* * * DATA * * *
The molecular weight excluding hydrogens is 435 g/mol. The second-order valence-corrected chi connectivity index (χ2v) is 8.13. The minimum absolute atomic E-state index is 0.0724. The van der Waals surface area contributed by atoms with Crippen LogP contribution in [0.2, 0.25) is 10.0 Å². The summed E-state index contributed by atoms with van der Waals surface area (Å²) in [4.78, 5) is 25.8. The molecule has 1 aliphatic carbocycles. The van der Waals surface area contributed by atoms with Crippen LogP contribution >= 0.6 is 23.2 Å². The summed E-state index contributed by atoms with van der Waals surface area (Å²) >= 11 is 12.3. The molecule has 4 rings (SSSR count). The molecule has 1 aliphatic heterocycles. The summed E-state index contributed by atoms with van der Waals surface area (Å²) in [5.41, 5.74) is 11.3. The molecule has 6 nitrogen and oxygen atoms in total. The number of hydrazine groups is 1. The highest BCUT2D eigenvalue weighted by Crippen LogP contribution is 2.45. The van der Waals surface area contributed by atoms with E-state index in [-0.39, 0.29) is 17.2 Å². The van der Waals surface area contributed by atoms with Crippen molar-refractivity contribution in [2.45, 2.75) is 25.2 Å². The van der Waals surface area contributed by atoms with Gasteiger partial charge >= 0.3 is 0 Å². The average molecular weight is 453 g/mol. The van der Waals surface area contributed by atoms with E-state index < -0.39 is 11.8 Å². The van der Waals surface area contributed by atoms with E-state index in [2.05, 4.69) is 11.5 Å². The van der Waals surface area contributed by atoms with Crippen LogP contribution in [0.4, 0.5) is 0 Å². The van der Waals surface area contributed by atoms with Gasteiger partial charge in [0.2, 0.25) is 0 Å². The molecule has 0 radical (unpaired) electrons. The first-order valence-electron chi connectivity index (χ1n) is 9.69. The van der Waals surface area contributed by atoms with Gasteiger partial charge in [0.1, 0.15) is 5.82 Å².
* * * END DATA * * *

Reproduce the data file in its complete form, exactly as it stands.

The molecular weight excluding hydrogens is 435 g/mol. The second-order valence-corrected chi connectivity index (χ2v) is 8.13. The minimum absolute atomic E-state index is 0.0724. The van der Waals surface area contributed by atoms with Crippen LogP contribution in [0.2, 0.25) is 10.0 Å². The summed E-state index contributed by atoms with van der Waals surface area (Å²) in [4.78, 5) is 25.8. The molecule has 1 aliphatic carbocycles. The van der Waals surface area contributed by atoms with Crippen LogP contribution >= 0.6 is 23.2 Å². The summed E-state index contributed by atoms with van der Waals surface area (Å²) >= 11 is 12.3. The molecule has 4 rings (SSSR count). The molecule has 1 aliphatic heterocycles. The summed E-state index contributed by atoms with van der Waals surface area (Å²) in [5.41, 5.74) is 11.3. The molecule has 6 nitrogen and oxygen atoms in total. The number of hydrazine groups is 1. The highest BCUT2D eigenvalue weighted by Crippen LogP contribution is 2.45. The van der Waals surface area contributed by atoms with E-state index in [-0.39, 0.29) is 17.2 Å². The van der Waals surface area contributed by atoms with Crippen molar-refractivity contribution in [2.45, 2.75) is 25.2 Å². The van der Waals surface area contributed by atoms with Gasteiger partial charge >= 0.3 is 0 Å². The average molecular weight is 453 g/mol. The van der Waals surface area contributed by atoms with E-state index < -0.39 is 11.8 Å². The van der Waals surface area contributed by atoms with E-state index in [2.05, 4.69) is 11.5 Å². The van der Waals surface area contributed by atoms with Crippen LogP contribution in [0.4, 0.5) is 0 Å². The van der Waals surface area contributed by atoms with Gasteiger partial charge in [0.2, 0.25) is 0 Å². The molecule has 0 radical (unpaired) electrons. The first-order valence-electron chi connectivity index (χ1n) is 9.69. The van der Waals surface area contributed by atoms with Gasteiger partial charge in [0.1, 0.15) is 5.82 Å².